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Acceptance speech

Article by Victor Good

Congressional Election – November 2000 – Colorado Central Magazine

Nomination acceptance speech by Victor Good, Reform Party candidate for U.S. House of Representatives, Colorado District Three.

The two biggest problems facing America today are, number one: the corruption of our election process by special interest, PAC, corporate and large personal campaign contributions and number two: the rising tide of intolerance in America.

In addressing the campaign finance reform issue, I would like to share an experience. One of the questions I was asked during the candidate committee review, which all Colorado Reform Party candidates must go through, was, “Do you truly feel you can handle it? I understand that congressmen put in 18-hour days.”

The immediate reaction was, “Sure I feel I’m up to it or I wouldn’t be doing it.” Then I realized that currently politicians spend anywhere from 30-70% of their time, once elected, raising money for their next election! That’s after they are elected to work for us! I figure since I don’t have to do all that schmoozing that I could be more productive in 8 hours than any Democrat or Republican incumbent could in 18 since my fund-raising is limited!

However, I am ready for whatever time is needed to represent the people of my district. I believe strongly in the Colorado Reform Party’s Platform which states that we must work toward a government-financed electoral process. It would cost the taxpayers less and be, without doubt, a much fairer process.

My interpretation of what America is was formed at a very young age. My roots go back in this country ten generations plus and in this state four or five. My grandfather traded Minnesota Woolen and Fuller Brushes throughout the Four Corners region. From his home in the San Luis Valley he raised my father and four daughters. My great grandfather, from my father’s father’s side, also lived in Colorado at various points in his life but was also one of the first settlers on the Cherokee strip. Many entries are found in Guthrie, Oklahoma, in the Logan County Clerk and Recorder’s office in book #1 for Victor or Ella Good, my great-grandmother.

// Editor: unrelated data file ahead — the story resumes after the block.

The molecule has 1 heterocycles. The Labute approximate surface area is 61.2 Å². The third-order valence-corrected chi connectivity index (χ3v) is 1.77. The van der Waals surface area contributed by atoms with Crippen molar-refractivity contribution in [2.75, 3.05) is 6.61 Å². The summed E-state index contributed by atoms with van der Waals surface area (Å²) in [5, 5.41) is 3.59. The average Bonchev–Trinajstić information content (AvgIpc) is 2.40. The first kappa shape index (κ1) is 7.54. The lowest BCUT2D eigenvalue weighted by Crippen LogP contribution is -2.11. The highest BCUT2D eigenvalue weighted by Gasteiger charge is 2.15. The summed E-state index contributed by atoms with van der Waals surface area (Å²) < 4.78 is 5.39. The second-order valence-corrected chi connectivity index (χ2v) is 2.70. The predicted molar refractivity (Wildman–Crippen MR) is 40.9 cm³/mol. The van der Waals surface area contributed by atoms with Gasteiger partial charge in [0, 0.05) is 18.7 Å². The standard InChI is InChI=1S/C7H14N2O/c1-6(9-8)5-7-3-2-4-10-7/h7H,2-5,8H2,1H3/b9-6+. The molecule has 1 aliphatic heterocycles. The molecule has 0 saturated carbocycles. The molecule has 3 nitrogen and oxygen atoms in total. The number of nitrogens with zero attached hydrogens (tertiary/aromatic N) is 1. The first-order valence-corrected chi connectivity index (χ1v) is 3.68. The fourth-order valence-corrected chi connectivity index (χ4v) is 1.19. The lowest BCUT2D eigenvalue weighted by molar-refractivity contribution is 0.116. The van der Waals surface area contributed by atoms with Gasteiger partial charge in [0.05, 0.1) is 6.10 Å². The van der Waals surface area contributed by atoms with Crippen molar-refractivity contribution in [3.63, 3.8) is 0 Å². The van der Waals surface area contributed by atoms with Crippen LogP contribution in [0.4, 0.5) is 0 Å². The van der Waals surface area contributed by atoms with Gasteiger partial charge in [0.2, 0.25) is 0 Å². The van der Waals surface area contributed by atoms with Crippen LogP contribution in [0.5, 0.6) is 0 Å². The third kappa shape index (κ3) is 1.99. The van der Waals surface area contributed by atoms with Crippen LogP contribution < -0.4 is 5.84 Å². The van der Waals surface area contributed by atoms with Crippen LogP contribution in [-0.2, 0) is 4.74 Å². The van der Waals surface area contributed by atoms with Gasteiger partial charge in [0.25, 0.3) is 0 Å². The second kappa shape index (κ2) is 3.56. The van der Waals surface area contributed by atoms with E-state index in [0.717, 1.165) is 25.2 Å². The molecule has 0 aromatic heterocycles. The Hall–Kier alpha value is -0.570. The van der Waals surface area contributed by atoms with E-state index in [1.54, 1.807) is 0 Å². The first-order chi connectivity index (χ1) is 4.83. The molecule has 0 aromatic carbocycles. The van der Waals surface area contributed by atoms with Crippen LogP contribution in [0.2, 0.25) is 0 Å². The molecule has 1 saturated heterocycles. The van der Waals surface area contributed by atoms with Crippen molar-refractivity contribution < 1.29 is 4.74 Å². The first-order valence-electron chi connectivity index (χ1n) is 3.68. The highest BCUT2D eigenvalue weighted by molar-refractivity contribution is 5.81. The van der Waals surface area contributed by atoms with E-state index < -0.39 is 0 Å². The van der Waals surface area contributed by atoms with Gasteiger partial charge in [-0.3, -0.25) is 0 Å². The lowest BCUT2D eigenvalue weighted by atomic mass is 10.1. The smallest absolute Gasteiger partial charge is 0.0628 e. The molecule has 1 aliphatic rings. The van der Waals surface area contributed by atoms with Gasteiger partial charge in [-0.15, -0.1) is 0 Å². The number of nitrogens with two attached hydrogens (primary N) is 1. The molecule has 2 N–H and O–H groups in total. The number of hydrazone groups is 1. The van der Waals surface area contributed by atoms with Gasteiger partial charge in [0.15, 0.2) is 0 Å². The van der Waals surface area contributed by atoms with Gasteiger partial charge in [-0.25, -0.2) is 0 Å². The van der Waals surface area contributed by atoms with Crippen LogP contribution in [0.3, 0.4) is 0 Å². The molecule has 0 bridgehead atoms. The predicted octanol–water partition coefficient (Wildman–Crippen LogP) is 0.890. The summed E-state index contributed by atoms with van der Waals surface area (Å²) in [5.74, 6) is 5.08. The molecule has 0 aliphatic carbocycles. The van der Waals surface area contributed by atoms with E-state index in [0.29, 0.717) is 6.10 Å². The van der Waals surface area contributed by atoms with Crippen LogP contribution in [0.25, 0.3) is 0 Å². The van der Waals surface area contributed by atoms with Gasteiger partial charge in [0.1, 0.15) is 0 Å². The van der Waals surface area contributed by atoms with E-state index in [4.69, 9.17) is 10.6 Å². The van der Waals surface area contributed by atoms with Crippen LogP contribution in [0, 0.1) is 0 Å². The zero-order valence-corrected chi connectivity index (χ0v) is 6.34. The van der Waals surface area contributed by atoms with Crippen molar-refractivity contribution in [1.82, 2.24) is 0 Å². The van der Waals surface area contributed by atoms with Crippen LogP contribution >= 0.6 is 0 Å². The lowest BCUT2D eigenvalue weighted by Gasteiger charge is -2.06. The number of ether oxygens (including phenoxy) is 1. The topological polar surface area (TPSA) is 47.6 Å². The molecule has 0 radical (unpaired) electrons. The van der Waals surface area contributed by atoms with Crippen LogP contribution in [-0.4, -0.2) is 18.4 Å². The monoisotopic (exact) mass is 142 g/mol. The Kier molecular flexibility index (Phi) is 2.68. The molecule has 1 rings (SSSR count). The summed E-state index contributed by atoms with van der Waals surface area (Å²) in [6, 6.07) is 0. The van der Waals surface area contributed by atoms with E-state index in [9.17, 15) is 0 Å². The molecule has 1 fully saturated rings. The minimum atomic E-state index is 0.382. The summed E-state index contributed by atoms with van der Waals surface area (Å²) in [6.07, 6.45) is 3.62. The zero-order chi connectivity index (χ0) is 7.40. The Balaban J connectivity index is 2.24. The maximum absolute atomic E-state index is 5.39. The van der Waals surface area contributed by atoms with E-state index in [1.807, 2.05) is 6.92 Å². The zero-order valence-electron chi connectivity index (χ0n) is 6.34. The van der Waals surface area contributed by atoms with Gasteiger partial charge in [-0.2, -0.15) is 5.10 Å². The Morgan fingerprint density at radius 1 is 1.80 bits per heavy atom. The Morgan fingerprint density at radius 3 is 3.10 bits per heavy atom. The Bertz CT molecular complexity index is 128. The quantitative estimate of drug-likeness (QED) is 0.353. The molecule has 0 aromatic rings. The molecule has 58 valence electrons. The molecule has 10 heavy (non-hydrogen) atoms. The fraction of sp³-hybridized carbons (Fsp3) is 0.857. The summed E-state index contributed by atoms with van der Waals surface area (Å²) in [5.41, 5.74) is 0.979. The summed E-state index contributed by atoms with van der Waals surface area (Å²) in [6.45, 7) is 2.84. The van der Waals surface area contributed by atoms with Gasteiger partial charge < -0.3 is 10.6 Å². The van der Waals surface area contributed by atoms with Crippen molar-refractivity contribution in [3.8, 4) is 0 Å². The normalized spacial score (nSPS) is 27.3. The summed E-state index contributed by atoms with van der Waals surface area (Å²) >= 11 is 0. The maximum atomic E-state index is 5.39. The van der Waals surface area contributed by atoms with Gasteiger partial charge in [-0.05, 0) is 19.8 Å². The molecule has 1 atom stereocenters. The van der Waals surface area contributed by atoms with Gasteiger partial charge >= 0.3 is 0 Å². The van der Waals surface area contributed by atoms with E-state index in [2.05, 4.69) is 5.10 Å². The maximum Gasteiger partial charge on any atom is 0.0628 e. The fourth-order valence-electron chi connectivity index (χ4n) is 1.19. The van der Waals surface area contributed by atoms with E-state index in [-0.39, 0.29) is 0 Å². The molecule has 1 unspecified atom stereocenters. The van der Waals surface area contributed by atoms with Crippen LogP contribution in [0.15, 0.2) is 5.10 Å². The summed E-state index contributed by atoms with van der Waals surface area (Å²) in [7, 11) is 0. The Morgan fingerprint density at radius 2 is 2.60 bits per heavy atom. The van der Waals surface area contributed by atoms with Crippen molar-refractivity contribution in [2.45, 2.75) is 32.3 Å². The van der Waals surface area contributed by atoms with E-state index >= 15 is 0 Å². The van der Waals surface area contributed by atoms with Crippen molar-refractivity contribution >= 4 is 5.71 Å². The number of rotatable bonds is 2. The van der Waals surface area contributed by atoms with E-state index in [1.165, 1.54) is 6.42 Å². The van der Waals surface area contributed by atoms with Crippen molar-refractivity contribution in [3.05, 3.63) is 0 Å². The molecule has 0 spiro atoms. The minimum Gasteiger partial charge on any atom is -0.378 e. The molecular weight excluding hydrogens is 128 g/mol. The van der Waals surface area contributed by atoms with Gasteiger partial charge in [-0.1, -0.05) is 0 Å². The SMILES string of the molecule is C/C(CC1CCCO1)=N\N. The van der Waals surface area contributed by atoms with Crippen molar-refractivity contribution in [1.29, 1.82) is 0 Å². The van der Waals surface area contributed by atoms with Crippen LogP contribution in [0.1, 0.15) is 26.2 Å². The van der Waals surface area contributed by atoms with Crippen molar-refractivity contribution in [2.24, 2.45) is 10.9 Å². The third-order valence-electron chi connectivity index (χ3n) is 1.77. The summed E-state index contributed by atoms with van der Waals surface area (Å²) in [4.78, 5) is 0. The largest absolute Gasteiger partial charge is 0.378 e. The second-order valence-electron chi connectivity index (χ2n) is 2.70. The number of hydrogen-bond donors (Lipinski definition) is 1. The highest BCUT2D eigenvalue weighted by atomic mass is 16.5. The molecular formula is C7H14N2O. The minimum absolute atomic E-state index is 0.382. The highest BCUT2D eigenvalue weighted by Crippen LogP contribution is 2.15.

My ancestry includes Swedish, Norwegian, Dutch, Finnish, Scottish, English, French, Danish, even American Cherokee Indian and probably others. Many of these ancestors came to this country fleeing religious persecution. Generations later I find myself with relatives and close friends who are of the following religious persuasions; Mormon, Catholic, Hindu, Lutheran, Jewish, Buddhist, Evangelical, Born Again Christian and Atheist or Deists. I’m sure I’m missing some but let me clearly state that I love and respect ALL of them and I feel that they love and respect me as well. That my friends, is what America is about!

We must have leaders in this country that are inclusive and unifying in their message. True leaders unite not divide their people. The Reform Party founders were very careful when developing our Constitutional Principles to clearly define behavior acceptable to candidates seeking to lead our nation. Item number six in our principles states; “We, the members of the Reform Party, celebrate our heritage of individual liberty, recognizing that one of our greatest strengths is our diversity; and we will foster tolerance of the customs, beliefs, and private actions of all persons which do not infringe upon the rights of others.”

In Colorado we demanded presidential candidate Pat Buchanan’s resignation from the party after his latest attacks promoting discrimination and intolerance.

Let me state very clearly to Mr. Buchanan and his followers that the true “disorder” in American society today is intolerance. This is the plague that cost a young man in Laramie, Wyoming, named Mathew Shepard his life. This is the disease that two Columbine High School students faced as they ran a gauntlet of intolerance each day they went to that school. The resulting rage and hate cost our community fifteen precious lives. Intolerance should not be permitted in our schools and is certainly not wanted in our leaders. If we ever want a peaceful, caring society then we cannot have leaders that spread a message of intolerance.

Finally, I will state that, unfortunately, I have not been perfect my whole life. However, when George Bush states, “Don’t hold me responsible for anything I did before I was forty,” I promise that I won’t need the next two years [Good is 38].

I am ready now and I promise to do my best to bring our government back to the people and away from the corruptive influences of our current method of campaign finance. Now is the time to vote for Good. ¤